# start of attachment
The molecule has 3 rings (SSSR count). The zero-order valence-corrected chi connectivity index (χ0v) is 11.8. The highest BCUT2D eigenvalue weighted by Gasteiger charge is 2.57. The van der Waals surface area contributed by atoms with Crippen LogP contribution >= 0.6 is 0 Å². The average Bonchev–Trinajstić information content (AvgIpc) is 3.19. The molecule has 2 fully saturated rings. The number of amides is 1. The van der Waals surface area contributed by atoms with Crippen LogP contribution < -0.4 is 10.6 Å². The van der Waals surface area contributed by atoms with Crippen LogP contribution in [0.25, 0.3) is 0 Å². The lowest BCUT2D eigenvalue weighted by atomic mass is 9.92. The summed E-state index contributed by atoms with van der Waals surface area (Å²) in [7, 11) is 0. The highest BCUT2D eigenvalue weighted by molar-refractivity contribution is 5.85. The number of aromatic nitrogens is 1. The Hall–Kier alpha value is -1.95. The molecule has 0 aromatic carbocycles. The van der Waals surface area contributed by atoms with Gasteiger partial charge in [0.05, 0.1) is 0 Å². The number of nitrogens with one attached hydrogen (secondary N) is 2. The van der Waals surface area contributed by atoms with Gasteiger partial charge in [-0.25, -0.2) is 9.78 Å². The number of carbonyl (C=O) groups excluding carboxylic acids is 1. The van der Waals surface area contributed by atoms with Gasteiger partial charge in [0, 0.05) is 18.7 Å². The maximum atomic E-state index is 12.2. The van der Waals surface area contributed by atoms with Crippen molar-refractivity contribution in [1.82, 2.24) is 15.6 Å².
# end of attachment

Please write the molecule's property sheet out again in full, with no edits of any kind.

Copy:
The molecule has 3 rings (SSSR count). The zero-order valence-corrected chi connectivity index (χ0v) is 11.8. The highest BCUT2D eigenvalue weighted by Gasteiger charge is 2.57. The van der Waals surface area contributed by atoms with Crippen LogP contribution >= 0.6 is 0 Å². The average Bonchev–Trinajstić information content (AvgIpc) is 3.19. The molecule has 2 fully saturated rings. The number of amides is 1. The van der Waals surface area contributed by atoms with Crippen LogP contribution < -0.4 is 10.6 Å². The van der Waals surface area contributed by atoms with Crippen LogP contribution in [0.25, 0.3) is 0 Å². The lowest BCUT2D eigenvalue weighted by atomic mass is 9.92. The summed E-state index contributed by atoms with van der Waals surface area (Å²) in [7, 11) is 0. The highest BCUT2D eigenvalue weighted by molar-refractivity contribution is 5.85. The number of aromatic nitrogens is 1. The Hall–Kier alpha value is -1.95. The molecule has 0 aromatic carbocycles. The van der Waals surface area contributed by atoms with Gasteiger partial charge in [0.05, 0.1) is 0 Å². The number of nitrogens with one attached hydrogen (secondary N) is 2. The van der Waals surface area contributed by atoms with Gasteiger partial charge in [-0.25, -0.2) is 9.78 Å². The number of carbonyl (C=O) groups excluding carboxylic acids is 1. The van der Waals surface area contributed by atoms with Gasteiger partial charge in [0, 0.05) is 18.7 Å². The maximum atomic E-state index is 12.2. The van der Waals surface area contributed by atoms with Crippen molar-refractivity contribution in [1.82, 2.24) is 15.6 Å².